If Sarkozy can get the kind of reaction from the Left as he has from Der Spiegel based on his moderate panel of reforms, then France has elected the right man for the job, as well as the man from the Right.
UPDATE: Financial Times predicts that Socialism will have to mutate to a capital-friendly form if it expects to survive:
Let the finger-pointing begin. Ségolène Royal’s defeat on Sunday night left the French Socialist party in disarray and searching for someone to blame. There is hardly a shortage of scapegoats.
It is the party’s third consecutive presidential defeat. The Socialists now face the question of whether they can ever regain power without ditching their anti-capitalist rhetoric, as the mainstream left has done across almost all of Europe.
Ms Royal can argue that she did better than Lionel Jospin, who in 2002 led the Socialists to a humiliating third place behind Jacques Chirac and far-right leader Jean-Marie Le Pen. But France’s main opposition party still faces a wrenching crisis.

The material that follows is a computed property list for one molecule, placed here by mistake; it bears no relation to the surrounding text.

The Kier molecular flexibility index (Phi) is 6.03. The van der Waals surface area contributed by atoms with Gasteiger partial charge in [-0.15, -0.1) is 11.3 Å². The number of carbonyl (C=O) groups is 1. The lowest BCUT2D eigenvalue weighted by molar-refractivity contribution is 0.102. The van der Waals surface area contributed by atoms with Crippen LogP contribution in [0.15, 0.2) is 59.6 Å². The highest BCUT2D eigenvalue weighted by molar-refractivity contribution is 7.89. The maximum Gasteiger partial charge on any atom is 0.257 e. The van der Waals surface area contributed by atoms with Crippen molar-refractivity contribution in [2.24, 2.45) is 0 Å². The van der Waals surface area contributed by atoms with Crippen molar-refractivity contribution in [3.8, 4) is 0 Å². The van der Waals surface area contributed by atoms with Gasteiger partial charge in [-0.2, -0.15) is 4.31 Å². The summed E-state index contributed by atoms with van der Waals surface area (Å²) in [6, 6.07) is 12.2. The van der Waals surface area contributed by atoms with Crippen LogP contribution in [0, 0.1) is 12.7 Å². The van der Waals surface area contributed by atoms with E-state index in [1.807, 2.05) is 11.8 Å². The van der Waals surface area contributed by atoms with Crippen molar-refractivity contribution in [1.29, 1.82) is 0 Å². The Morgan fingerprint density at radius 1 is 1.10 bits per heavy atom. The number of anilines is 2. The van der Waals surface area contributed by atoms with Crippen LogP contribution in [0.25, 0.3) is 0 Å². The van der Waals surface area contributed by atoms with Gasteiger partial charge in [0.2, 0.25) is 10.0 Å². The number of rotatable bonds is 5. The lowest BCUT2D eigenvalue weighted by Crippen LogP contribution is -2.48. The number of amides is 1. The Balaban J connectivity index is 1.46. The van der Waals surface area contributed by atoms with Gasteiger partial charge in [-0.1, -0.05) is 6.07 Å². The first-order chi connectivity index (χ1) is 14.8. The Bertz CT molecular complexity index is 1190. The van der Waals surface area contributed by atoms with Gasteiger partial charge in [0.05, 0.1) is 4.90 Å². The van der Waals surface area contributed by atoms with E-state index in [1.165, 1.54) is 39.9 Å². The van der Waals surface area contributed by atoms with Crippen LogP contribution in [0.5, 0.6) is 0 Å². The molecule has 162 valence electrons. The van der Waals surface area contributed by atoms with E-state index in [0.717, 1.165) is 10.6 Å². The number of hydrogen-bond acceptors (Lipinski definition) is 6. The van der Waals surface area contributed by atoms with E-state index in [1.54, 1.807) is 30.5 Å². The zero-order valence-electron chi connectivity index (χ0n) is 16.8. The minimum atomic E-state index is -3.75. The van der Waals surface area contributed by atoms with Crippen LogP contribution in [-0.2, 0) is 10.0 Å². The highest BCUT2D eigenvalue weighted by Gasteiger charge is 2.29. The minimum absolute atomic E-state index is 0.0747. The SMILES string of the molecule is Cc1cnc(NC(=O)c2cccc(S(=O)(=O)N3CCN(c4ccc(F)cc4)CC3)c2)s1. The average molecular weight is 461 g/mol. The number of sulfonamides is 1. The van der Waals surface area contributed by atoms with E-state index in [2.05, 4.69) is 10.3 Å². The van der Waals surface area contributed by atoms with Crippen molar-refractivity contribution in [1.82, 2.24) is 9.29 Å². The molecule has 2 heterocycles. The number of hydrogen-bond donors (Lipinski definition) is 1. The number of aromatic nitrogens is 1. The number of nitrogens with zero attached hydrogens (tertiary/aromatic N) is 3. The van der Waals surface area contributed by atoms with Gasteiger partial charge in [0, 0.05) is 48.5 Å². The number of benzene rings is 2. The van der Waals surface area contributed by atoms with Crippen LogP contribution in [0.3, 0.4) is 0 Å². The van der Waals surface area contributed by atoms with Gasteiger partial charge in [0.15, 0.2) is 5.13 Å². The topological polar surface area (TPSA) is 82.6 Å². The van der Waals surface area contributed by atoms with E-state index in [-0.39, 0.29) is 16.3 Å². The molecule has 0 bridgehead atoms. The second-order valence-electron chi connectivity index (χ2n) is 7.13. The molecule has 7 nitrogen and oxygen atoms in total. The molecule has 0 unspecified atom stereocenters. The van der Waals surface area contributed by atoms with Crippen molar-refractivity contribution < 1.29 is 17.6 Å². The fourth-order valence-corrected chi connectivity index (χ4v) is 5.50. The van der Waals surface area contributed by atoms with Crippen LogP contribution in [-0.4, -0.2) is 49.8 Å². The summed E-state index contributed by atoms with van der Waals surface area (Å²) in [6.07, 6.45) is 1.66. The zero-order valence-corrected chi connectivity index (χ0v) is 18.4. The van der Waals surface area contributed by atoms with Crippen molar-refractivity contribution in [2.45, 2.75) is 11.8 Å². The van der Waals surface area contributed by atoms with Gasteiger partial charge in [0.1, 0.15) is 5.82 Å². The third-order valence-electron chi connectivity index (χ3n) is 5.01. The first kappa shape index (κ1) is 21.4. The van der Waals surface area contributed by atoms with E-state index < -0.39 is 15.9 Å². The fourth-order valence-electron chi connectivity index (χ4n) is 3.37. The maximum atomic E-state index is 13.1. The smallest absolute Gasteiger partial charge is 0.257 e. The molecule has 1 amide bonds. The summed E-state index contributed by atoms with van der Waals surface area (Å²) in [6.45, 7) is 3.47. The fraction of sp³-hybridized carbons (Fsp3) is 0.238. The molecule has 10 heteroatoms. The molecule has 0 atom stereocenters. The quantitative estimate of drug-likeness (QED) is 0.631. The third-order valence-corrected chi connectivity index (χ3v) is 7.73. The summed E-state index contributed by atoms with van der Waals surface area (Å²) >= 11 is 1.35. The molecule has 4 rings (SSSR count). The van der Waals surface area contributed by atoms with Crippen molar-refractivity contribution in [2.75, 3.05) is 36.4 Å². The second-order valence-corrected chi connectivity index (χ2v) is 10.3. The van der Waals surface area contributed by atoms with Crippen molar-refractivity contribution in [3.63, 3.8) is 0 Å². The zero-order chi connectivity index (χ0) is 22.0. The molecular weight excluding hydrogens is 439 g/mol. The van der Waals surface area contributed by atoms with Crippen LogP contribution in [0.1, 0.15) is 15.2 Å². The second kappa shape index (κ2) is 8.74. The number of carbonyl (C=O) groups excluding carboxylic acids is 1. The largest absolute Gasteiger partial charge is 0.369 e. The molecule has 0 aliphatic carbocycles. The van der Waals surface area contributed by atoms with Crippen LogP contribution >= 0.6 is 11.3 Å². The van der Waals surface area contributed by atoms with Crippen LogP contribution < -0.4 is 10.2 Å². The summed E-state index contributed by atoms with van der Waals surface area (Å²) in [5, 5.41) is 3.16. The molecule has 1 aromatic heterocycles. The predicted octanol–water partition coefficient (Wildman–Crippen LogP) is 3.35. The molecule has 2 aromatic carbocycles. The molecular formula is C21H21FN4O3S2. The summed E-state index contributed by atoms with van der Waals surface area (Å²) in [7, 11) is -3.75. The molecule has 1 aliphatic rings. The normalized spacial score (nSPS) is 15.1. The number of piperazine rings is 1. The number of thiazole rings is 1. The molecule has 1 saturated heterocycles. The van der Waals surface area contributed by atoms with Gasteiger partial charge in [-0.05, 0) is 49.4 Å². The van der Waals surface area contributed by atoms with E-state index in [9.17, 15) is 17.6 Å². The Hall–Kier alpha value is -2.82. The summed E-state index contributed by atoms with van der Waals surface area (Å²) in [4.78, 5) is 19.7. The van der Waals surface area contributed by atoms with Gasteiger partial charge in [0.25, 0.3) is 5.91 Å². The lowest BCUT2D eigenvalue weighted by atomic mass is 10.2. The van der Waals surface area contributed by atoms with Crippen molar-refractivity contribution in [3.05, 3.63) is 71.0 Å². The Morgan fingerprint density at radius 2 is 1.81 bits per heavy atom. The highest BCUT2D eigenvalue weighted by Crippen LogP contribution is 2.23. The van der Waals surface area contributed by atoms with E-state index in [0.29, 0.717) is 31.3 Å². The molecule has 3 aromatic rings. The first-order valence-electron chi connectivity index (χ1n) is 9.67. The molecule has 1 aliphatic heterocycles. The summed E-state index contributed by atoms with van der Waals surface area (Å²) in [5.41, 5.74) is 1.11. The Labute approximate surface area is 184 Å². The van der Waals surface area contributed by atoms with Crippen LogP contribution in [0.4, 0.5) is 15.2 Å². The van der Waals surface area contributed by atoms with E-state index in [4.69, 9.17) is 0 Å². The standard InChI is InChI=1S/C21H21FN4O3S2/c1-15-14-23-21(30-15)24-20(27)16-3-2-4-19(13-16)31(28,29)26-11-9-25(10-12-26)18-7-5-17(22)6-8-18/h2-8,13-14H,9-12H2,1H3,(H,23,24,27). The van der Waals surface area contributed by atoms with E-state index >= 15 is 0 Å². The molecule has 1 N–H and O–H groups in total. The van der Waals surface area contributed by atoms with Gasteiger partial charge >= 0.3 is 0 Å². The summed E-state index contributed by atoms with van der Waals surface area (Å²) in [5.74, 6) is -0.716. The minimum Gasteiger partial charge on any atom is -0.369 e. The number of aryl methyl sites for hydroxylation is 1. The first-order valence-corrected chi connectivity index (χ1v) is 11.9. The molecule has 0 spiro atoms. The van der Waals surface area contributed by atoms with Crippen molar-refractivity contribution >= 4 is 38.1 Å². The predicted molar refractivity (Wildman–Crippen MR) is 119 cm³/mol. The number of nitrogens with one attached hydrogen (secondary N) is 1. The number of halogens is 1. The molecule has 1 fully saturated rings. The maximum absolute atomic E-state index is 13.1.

”The left is not credible on so many issues, from the 35-hour working week to immigration and law and order,” says Dominique Reynié, professor at Sciences Po university.
Michael van der Galien puts it rather succinctly:
Socialism has had its day; socialism has brought moral decline, high unemployment rates, weak, unstable economies, huge governments, regulation in just about every area of one’s life; it has caused something called personal responsibility to disappear; it has brought moral relativism; it has learned us that we cannot be proud of our respective country; it has made large groups of people unnecessarily dependent on the government; it has forced us to accept the failed concept of multiculturalism; it has taught us (I mean Europeans in general with that) that whatever you do, you have to be politically correct; it has created an environment in which one is not allowed to name problems, let alone deal with them; it has taught us that criminals are not to blame for their crimes, society as a whole is and that they, therefore, should be coddled instead of punished… oef, the list goes on and on.
Socialism has weakened France, and Europe as a whole; it is time to get rid of it.
Perhaps it has put Western civilization back on its historical path -- the reliance on and the rights of the individual, not the collective.